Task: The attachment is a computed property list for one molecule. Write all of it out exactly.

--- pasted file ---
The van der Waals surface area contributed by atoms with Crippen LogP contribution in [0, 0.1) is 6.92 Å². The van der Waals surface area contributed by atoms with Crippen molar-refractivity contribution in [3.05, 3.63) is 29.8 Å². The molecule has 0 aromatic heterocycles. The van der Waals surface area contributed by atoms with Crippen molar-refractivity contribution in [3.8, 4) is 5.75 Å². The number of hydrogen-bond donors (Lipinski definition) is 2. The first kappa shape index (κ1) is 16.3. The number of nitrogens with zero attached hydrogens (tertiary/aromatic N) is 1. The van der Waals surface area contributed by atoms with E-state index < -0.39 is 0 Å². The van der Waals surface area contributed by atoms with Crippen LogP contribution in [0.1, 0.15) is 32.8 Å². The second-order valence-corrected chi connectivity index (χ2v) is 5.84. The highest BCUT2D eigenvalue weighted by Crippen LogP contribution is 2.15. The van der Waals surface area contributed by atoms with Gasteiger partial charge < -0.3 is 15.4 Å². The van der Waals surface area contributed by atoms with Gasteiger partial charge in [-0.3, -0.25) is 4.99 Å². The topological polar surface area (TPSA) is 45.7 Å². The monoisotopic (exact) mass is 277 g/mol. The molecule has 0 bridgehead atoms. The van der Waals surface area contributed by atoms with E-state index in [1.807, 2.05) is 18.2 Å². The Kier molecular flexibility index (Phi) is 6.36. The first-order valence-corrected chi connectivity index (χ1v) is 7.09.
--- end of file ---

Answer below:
The van der Waals surface area contributed by atoms with Crippen LogP contribution in [0, 0.1) is 6.92 Å². The van der Waals surface area contributed by atoms with Crippen molar-refractivity contribution in [3.05, 3.63) is 29.8 Å². The molecule has 0 aromatic heterocycles. The van der Waals surface area contributed by atoms with Crippen molar-refractivity contribution in [3.8, 4) is 5.75 Å². The number of hydrogen-bond donors (Lipinski definition) is 2. The first kappa shape index (κ1) is 16.3. The number of nitrogens with zero attached hydrogens (tertiary/aromatic N) is 1. The van der Waals surface area contributed by atoms with E-state index < -0.39 is 0 Å². The van der Waals surface area contributed by atoms with Crippen LogP contribution in [0.1, 0.15) is 32.8 Å². The second-order valence-corrected chi connectivity index (χ2v) is 5.84. The highest BCUT2D eigenvalue weighted by Crippen LogP contribution is 2.15. The van der Waals surface area contributed by atoms with Gasteiger partial charge < -0.3 is 15.4 Å². The van der Waals surface area contributed by atoms with Gasteiger partial charge in [-0.3, -0.25) is 4.99 Å². The topological polar surface area (TPSA) is 45.7 Å². The monoisotopic (exact) mass is 277 g/mol. The molecule has 0 bridgehead atoms. The van der Waals surface area contributed by atoms with E-state index in [1.807, 2.05) is 18.2 Å². The Kier molecular flexibility index (Phi) is 6.36. The first-order valence-corrected chi connectivity index (χ1v) is 7.09.